Two thirds of Scots kids experience adverse childhood experiences

Written by Tom Freeman on 4 February 2019 in News

ACEs impact two in three Scots children, University of Edinburgh study finds

Children - stock/Holyrood

Traumatic events are experienced by two thirds of children in Scotland before the age of eight, according to researchers at the University of Edinburgh.

Adverse childhood experiences (ACEs) are stressful or traumatic experiences in the early years such as domestic violence or parental drug misuse, which growing evidence shows influence brain development and have a long-term impact on lifetime health, wellbeing and outcomes.

Using the longitudinal study Growing Up in Scotland, which includes more than 3,000 children, researchers looked at incidences of seven types of adverse experience.

Parents undergoing mental health problems or relationship break-ups were the most common, each affecting around one-third of children.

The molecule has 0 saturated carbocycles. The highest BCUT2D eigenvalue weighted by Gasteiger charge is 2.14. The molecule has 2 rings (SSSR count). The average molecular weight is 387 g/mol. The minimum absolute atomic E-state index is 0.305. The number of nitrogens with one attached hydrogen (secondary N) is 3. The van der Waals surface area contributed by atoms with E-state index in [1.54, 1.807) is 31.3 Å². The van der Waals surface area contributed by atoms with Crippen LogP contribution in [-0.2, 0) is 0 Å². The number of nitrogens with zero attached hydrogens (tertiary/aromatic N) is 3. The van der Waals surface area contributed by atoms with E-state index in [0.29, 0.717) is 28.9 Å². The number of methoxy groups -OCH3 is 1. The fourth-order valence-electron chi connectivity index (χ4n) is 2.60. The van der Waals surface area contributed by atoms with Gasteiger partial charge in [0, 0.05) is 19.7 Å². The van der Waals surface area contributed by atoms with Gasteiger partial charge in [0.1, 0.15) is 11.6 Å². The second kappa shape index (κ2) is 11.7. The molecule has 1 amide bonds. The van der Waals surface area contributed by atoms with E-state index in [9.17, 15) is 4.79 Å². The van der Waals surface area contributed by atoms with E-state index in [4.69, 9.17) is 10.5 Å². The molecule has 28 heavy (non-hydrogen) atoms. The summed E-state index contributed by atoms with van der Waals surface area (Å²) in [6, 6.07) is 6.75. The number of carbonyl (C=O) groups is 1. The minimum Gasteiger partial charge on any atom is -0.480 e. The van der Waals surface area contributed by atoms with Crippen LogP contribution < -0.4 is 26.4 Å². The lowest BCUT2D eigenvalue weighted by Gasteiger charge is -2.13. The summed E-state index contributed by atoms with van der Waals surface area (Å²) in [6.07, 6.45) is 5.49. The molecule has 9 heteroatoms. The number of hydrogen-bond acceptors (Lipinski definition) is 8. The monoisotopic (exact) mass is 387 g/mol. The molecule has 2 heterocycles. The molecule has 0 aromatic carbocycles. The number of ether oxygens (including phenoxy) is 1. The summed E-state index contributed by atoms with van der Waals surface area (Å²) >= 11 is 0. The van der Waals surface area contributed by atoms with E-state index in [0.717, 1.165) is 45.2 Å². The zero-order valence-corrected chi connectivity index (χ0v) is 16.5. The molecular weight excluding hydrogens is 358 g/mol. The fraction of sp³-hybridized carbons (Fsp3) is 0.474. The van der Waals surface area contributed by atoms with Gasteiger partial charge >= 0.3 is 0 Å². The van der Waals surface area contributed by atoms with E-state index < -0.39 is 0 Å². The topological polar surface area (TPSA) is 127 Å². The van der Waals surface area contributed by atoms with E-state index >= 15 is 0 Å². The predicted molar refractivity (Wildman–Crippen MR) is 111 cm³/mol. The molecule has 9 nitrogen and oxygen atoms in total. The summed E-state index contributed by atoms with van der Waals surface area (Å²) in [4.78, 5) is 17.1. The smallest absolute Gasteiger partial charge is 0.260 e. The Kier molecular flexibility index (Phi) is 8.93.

Almost one quarter of children had experienced frequent physical punishment. One in five felt unloved or emotionally neglected.

Some 14 per cent had been exposed to parental drug or alcohol misuse, while one in 10 had been exposed to domestic violence.

Dr Louise Marryat, Research Fellow in the Centre for Clinical Brain Sciences at the University of Edinburgh, said: “We know that adverse experiences in childhood are associated with physical and mental health problems in later life.

“This is the first study to assess the scale of the problem in a current population of young people in the UK. We hope the findings will help to explain the context of ACEs, and lead to increased support for the groups most at risk.”

The research, published in the BMJ Paediatrics Open journal, also showed that boys were more likely to have had three or more traumatic experiences, as were those whose mothers had fewer educational qualifications and who lived in deprived areas.

The Growing Up in Scotland study is funded by the Scottish Government and carried out by ScotCen Social Research. Holyrood has used the study to chart the life chances of Kirsty, the Holyrood baby



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